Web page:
3:30 PM Kelly Brand Nextet Veteran Chicago pianist Kelly Brand plays regularly around town, but many of her gigs are the kind where she trots out standards to the accompaniment of clinking cocktail glasses. This afternoon, though, she gets to strut her own stuff. On The Door (Origin), the latest album from her fine working band, the Nextet, her straight-ahead compositions and arrangements are rooted in 60s hard bop but have a softer, more melodic feel. This tendency to sweetness turns cloying on the three tracks with singer Mari Anne Jayme, but elsewhere the quintet sounds strong and vital: longtime trumpeter Art Davis and bassist Kelly Sill (Brand's husband) seem energized by the presence of resourceful saxophonist Geof Brad­field and young drummer Jon Deitemyer. —PM

Petrillo Music Shell

5 PM Archie Shepp Quartet featuring Willie Pickens, Avery Sharpe, and Ronnie Burrage Back in the 60s Archie Shepp's sandpapery tenor tone, uncompromising rhetoric, and association with John Coltrane tied him to the "new thing," as free jazz was called at the time, even as his unironic rendering of Ellington's "Prelude to a Kiss" on 1965's Fire Music confirmed his engagement with jazz history. His latest album, Phat Jam in Milano (Dawn of Freedom), experiments with a newer thing—hip-hop—but the straight-ahead players behind him tonight, who include Chicago pianist Willie Pickens, should keep him rooted in tradition. —BM

6 PM A tribute to Art Tatum featuring Buddy DeFranco and Johnny O'Neal This quartet, fronted by brilliant clarinetist Buddy DeFranco and pianist Johnny O'Neal, pays homage to pianist Art Tatum, one jazz's most unique and recognizable figures—at his peak in the 1940s he could encapsulate jazz history with his concise solo performances, and his infamous right-hand runs were like mini symphonies. DeFranco, who almost single-handedly retooled jazz clarinet for bebop at the close of the swing era, recorded some wonderful Norman Granz-produced sides with Tatum in early 1956, just nine months before the pianist died from uremia. O'Neal was born that same year, and though Tatum is a key influence on his style, the closest he could get to playing with the master was portraying him in the 2004 Ray Charles biopic Ray. —PM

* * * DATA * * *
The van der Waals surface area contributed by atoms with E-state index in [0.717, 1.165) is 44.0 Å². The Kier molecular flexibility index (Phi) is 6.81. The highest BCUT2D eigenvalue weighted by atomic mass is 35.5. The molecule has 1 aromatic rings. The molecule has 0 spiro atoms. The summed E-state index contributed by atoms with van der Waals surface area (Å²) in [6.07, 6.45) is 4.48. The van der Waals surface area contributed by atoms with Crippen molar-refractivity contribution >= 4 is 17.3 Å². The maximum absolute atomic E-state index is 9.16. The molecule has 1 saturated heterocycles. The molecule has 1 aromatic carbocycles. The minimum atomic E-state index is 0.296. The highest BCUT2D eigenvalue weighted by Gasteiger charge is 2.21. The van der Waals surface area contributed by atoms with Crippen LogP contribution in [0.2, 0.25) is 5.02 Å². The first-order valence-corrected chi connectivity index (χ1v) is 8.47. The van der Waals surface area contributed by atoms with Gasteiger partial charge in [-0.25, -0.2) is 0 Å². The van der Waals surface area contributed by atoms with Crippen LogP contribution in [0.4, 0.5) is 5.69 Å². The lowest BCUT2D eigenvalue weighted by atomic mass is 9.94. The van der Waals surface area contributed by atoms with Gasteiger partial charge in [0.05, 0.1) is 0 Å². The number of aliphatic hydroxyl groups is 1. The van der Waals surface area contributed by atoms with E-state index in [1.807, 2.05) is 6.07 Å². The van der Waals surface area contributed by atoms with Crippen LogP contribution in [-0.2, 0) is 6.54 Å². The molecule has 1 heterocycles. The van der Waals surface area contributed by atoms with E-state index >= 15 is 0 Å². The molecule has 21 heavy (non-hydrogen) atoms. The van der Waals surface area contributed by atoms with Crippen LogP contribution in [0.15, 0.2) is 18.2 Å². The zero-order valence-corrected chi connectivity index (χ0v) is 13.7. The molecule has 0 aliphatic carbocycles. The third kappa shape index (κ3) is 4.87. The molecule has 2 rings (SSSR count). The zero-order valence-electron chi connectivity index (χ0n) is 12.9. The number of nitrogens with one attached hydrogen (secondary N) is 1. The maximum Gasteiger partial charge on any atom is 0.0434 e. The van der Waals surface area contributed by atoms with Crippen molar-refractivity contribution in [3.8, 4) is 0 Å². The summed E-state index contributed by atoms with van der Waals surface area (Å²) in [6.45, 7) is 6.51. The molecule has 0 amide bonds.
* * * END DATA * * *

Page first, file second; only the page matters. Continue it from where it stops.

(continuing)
7:10 PM Dee Alexander There's not much Dee Alexander can't do. She's as resourceful a vocal improviser as I've ever heard, with astonishing control of pitch and modulation, and she's just as adept at working a standard as she is at threading wordless sounds and abstract melodic shapes into a loose, freewheeling record like last year's Blissful (Rogue Art), a knockout session led by drummer Hamid Drake. On her first properly released album, Wild Is the Wind (Blujazz), she covers her entire dizzying range in a rock-solid set of tightly focused tunes, displaying both awesome technique and rare discipline and making a strong case for herself as one of the most exciting jazz singers on the planet. On the title track she opens by shaping the sorrowful melody with a light touch; even more impressive, her performance stays just as nuanced when she swells into a huge crescendo. And her detours into pure sound—like her imitations of violin pizzicato on the reggaefied ballad "Rossignol"—are never self-indulgent, displaying an economy and focus I wish more scat singers would embrace. Tonight Alexander is joined by the Sirens Orchestra, whose ten-piece lineup for the occasion includes pianist Miguel de la Cerna, violinist James Sanders, cellist Tomeka Reid, saxist Ari Brown, and bassist Harrison Bankhead. —PM

8:30 PM The Arthur Hoyle Orchestra conducted by Muhal Richard Abrams The Association for the Advancement of Creative Musicians helped open up a space where African-American musicians could realize their art without yielding control over its presentation, but that wasn't its only mission. Through education and activism, the collective sought to nurture creativity within the community from which it had sprung. Pianist Muhal Richard Abrams served as a mentor and facilitator throughout the AACM's early years, and now, with his composition Spiralview, which was commissioned for this festival, he salutes another community organizer made good: Barack Obama. Abrams's writing is characterized by a nonhierarchical openness to influences as disparate as stride piano and European concert music. Trumpeter Art Hoyle, who's played with both Tony Bennett and Sun Ra, convened this big band, which counts AACM ringers like George Lewis, Harrison Bankhead, and Roscoe Mitchell among its key soloists. —BM